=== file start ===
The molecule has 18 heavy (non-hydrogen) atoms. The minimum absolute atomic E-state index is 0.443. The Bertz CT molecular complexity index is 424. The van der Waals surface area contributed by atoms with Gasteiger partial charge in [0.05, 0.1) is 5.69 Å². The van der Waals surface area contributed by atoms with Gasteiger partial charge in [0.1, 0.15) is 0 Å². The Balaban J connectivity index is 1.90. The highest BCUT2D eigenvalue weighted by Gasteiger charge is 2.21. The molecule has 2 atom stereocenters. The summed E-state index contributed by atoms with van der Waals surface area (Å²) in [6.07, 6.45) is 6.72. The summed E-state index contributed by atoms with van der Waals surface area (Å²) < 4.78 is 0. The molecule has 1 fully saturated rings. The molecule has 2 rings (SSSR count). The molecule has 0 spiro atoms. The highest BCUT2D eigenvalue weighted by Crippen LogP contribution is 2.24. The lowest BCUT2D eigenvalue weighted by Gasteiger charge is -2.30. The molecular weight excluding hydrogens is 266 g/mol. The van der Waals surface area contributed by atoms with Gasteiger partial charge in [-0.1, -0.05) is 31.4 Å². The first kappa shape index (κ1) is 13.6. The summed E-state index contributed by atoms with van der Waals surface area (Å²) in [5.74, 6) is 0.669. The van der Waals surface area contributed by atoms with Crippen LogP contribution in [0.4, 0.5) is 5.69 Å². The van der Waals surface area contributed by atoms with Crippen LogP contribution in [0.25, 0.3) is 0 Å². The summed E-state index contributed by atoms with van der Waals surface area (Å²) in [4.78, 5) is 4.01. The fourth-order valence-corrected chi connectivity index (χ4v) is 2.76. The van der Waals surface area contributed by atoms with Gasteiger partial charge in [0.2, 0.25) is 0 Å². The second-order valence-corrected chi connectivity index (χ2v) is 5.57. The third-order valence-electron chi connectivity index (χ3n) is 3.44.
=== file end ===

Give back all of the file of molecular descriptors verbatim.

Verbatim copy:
The molecule has 18 heavy (non-hydrogen) atoms. The minimum absolute atomic E-state index is 0.443. The Bertz CT molecular complexity index is 424. The van der Waals surface area contributed by atoms with Gasteiger partial charge in [0.05, 0.1) is 5.69 Å². The van der Waals surface area contributed by atoms with Gasteiger partial charge in [0.1, 0.15) is 0 Å². The Balaban J connectivity index is 1.90. The highest BCUT2D eigenvalue weighted by Gasteiger charge is 2.21. The molecule has 2 atom stereocenters. The summed E-state index contributed by atoms with van der Waals surface area (Å²) in [6.07, 6.45) is 6.72. The summed E-state index contributed by atoms with van der Waals surface area (Å²) < 4.78 is 0. The molecule has 1 fully saturated rings. The molecule has 2 rings (SSSR count). The molecule has 0 spiro atoms. The highest BCUT2D eigenvalue weighted by Crippen LogP contribution is 2.24. The lowest BCUT2D eigenvalue weighted by Gasteiger charge is -2.30. The molecular weight excluding hydrogens is 266 g/mol. The van der Waals surface area contributed by atoms with Gasteiger partial charge in [-0.1, -0.05) is 31.4 Å². The first kappa shape index (κ1) is 13.6. The summed E-state index contributed by atoms with van der Waals surface area (Å²) in [5.74, 6) is 0.669. The van der Waals surface area contributed by atoms with Crippen LogP contribution in [0.4, 0.5) is 5.69 Å². The van der Waals surface area contributed by atoms with Crippen LogP contribution in [0.25, 0.3) is 0 Å². The summed E-state index contributed by atoms with van der Waals surface area (Å²) in [4.78, 5) is 4.01. The fourth-order valence-corrected chi connectivity index (χ4v) is 2.76. The van der Waals surface area contributed by atoms with Gasteiger partial charge in [0.2, 0.25) is 0 Å². The second-order valence-corrected chi connectivity index (χ2v) is 5.57. The third-order valence-electron chi connectivity index (χ3n) is 3.44.